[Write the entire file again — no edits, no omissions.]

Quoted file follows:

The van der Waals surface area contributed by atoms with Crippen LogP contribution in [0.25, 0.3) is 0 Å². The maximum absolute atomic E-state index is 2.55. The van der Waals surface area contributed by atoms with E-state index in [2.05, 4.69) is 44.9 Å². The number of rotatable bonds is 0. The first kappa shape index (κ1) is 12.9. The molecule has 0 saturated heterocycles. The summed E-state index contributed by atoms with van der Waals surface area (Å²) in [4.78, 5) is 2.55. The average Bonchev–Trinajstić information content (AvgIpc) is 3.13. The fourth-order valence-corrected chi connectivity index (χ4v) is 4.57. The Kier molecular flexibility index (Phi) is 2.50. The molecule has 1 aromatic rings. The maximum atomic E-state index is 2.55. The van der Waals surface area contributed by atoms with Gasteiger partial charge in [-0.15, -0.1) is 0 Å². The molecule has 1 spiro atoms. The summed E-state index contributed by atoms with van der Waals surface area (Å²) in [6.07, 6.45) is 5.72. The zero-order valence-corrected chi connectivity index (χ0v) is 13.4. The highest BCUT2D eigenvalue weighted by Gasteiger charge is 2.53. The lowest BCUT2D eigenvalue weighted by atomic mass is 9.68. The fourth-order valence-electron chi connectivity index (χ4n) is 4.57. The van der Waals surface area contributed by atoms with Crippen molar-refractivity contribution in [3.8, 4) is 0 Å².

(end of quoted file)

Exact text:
The van der Waals surface area contributed by atoms with Crippen LogP contribution in [0.25, 0.3) is 0 Å². The maximum absolute atomic E-state index is 2.55. The van der Waals surface area contributed by atoms with E-state index in [2.05, 4.69) is 44.9 Å². The number of rotatable bonds is 0. The first kappa shape index (κ1) is 12.9. The molecule has 0 saturated heterocycles. The summed E-state index contributed by atoms with van der Waals surface area (Å²) in [4.78, 5) is 2.55. The average Bonchev–Trinajstić information content (AvgIpc) is 3.13. The fourth-order valence-corrected chi connectivity index (χ4v) is 4.57. The Kier molecular flexibility index (Phi) is 2.50. The molecule has 1 aromatic rings. The maximum atomic E-state index is 2.55. The van der Waals surface area contributed by atoms with Gasteiger partial charge in [-0.15, -0.1) is 0 Å². The molecule has 1 spiro atoms. The summed E-state index contributed by atoms with van der Waals surface area (Å²) in [6.07, 6.45) is 5.72. The zero-order valence-corrected chi connectivity index (χ0v) is 13.4. The highest BCUT2D eigenvalue weighted by Gasteiger charge is 2.53. The lowest BCUT2D eigenvalue weighted by atomic mass is 9.68. The fourth-order valence-electron chi connectivity index (χ4n) is 4.57. The van der Waals surface area contributed by atoms with Crippen molar-refractivity contribution in [3.8, 4) is 0 Å².